In hot water

Sunvelope Solar

Sunvelope Solar founder Auguste Lemaire shows off a sample solar water heater system at his shop in Sparks.

Sunvelope Solar founder Auguste Lemaire shows off a sample solar water heater system at his shop in Sparks.


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Auguste Lemaire is a fifth generation Nevadan with an extensive background in engineering, contracting and solar power. For him, opening his own business in Reno has been a lifelong goal.

“I always wanted my own shop,” he says. “And it’s thrilling to make a product that goes out and makes a difference.”

Lemaire is the founder of Sunvelope Solar, a company creating solar water heater systems for residential use. Sunvelope has been in business for five years, and Lemaire hopes to soon have his systems—all designed and manufactured by him—on the market. Currently, the patent is pending, and the system is undergoing a series of studies to ensure that it meets standards.

“It’s a simple concept, really,” says Sunvelope spokesman Peter Moker. “This kind of technology has been used for thousands of years. It’s how people used to heat their water.”

Lemaire keeps his design under wraps, but it’s a pretty straightforward piece of engineering. Made out of stainless steel and aluminum, the product literally resembles an envelope that absorbs the heat reflected by the sun, heating the water within metal pockets, which expand to let water pass through. Besides the system, Lemaire also designed the machines used to manufacture it.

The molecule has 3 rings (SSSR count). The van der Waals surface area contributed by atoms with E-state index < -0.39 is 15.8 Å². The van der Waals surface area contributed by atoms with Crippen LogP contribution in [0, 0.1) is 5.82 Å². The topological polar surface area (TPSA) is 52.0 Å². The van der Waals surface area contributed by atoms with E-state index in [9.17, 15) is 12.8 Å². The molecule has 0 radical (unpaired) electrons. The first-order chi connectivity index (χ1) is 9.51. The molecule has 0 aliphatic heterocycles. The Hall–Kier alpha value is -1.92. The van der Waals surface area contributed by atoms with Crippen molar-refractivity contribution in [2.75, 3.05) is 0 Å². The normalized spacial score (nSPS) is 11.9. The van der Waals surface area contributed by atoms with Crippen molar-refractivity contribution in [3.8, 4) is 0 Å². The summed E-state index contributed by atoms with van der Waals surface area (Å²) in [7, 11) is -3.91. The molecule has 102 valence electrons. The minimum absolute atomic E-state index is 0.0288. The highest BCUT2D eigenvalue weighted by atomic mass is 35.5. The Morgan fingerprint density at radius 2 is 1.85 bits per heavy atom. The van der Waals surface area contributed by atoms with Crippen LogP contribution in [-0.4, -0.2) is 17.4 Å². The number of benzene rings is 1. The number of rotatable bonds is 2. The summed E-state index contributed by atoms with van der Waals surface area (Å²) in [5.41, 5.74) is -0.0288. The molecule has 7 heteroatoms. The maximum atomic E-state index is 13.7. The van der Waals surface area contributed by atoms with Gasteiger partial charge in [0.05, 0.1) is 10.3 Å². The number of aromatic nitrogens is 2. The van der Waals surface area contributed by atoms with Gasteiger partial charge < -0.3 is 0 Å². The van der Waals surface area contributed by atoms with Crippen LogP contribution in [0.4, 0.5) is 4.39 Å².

A sample system has been on display at local events and can be seen on the Sunvelope website. Lemaire also constructed a giant sunflower made from the systems to demonstrate the possibilities for customizing the solar systems. The Desert Research Institute is testing Sunvelope’s product, as well as a German model, on their Renewable Energy Experimental Facility (REEF), a 600-square-foot model house used to test innovations in renewable energy.

In order to keep the carbon footprint of the operation minimal, Lemaire plans for Sunvelope distribution centers to manufacture the system on location, reducing the need to transport items from state to state. He hopes his business will help generate jobs and contribute to Reno’s renewable energy market.

Countries such as China, India, Germany, Brazil and Israel are in the process of large-scale solar thermal technology. The European Solar Thermal Industry Federation set a goal to have 500 million square meters outfitted with solar water heating by 2020. China’s goal is 300 million square meters. According to a 2010 article by environmental website, if China and ESTIF can achieve their goals, “This would give the world a solar thermal capacity by 2020 of 1,100 thermal gigawatts, the equivalent of 690 coal-fired power plants. … [It would be] part of a massive effort to stabilize our rapidly changing climate by slashing global net carbon emissions 80 percent within the next decade.” The numbers come from Earth Policy Institute president Lester R. Brown’s book Plan B 4.0.

The U.S. solar thermal market has been mostly focused toward heating swimming pools, but some states, like California and Hawaii, will soon require new homes to have the systems built in.

Lemaire is optimistic about the potential for his business to impact the community—and hopefully, beyond Nevada.

“It really could change the world, and the way most of the world lives,” he says.